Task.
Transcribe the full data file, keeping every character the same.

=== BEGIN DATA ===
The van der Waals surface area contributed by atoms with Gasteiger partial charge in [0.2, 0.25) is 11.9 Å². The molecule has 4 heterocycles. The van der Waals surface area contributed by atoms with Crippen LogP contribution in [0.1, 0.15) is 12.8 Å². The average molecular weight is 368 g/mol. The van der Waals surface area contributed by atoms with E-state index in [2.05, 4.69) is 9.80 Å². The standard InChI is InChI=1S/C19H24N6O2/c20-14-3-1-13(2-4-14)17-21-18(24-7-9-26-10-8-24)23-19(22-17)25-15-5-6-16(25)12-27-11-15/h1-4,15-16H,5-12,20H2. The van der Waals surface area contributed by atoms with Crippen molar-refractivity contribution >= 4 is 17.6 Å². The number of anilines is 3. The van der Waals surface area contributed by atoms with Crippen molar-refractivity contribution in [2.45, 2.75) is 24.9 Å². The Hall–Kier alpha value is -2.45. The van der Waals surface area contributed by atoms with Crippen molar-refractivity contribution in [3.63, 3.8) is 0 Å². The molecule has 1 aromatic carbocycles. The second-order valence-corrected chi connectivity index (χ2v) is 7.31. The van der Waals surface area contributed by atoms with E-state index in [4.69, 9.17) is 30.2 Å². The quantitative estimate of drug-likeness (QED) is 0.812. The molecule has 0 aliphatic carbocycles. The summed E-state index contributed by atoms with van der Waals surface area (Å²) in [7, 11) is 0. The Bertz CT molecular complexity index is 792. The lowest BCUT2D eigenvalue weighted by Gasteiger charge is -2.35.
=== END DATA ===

The van der Waals surface area contributed by atoms with Gasteiger partial charge in [0.2, 0.25) is 11.9 Å². The molecule has 4 heterocycles. The van der Waals surface area contributed by atoms with Crippen LogP contribution in [0.1, 0.15) is 12.8 Å². The average molecular weight is 368 g/mol. The van der Waals surface area contributed by atoms with E-state index in [2.05, 4.69) is 9.80 Å². The standard InChI is InChI=1S/C19H24N6O2/c20-14-3-1-13(2-4-14)17-21-18(24-7-9-26-10-8-24)23-19(22-17)25-15-5-6-16(25)12-27-11-15/h1-4,15-16H,5-12,20H2. The van der Waals surface area contributed by atoms with Crippen molar-refractivity contribution >= 4 is 17.6 Å². The number of anilines is 3. The van der Waals surface area contributed by atoms with Crippen molar-refractivity contribution in [2.45, 2.75) is 24.9 Å². The Hall–Kier alpha value is -2.45. The van der Waals surface area contributed by atoms with Crippen molar-refractivity contribution in [3.63, 3.8) is 0 Å². The molecule has 1 aromatic carbocycles. The second-order valence-corrected chi connectivity index (χ2v) is 7.31. The van der Waals surface area contributed by atoms with E-state index in [4.69, 9.17) is 30.2 Å². The quantitative estimate of drug-likeness (QED) is 0.812. The molecule has 0 aliphatic carbocycles. The summed E-state index contributed by atoms with van der Waals surface area (Å²) in [7, 11) is 0. The Bertz CT molecular complexity index is 792. The lowest BCUT2D eigenvalue weighted by Gasteiger charge is -2.35.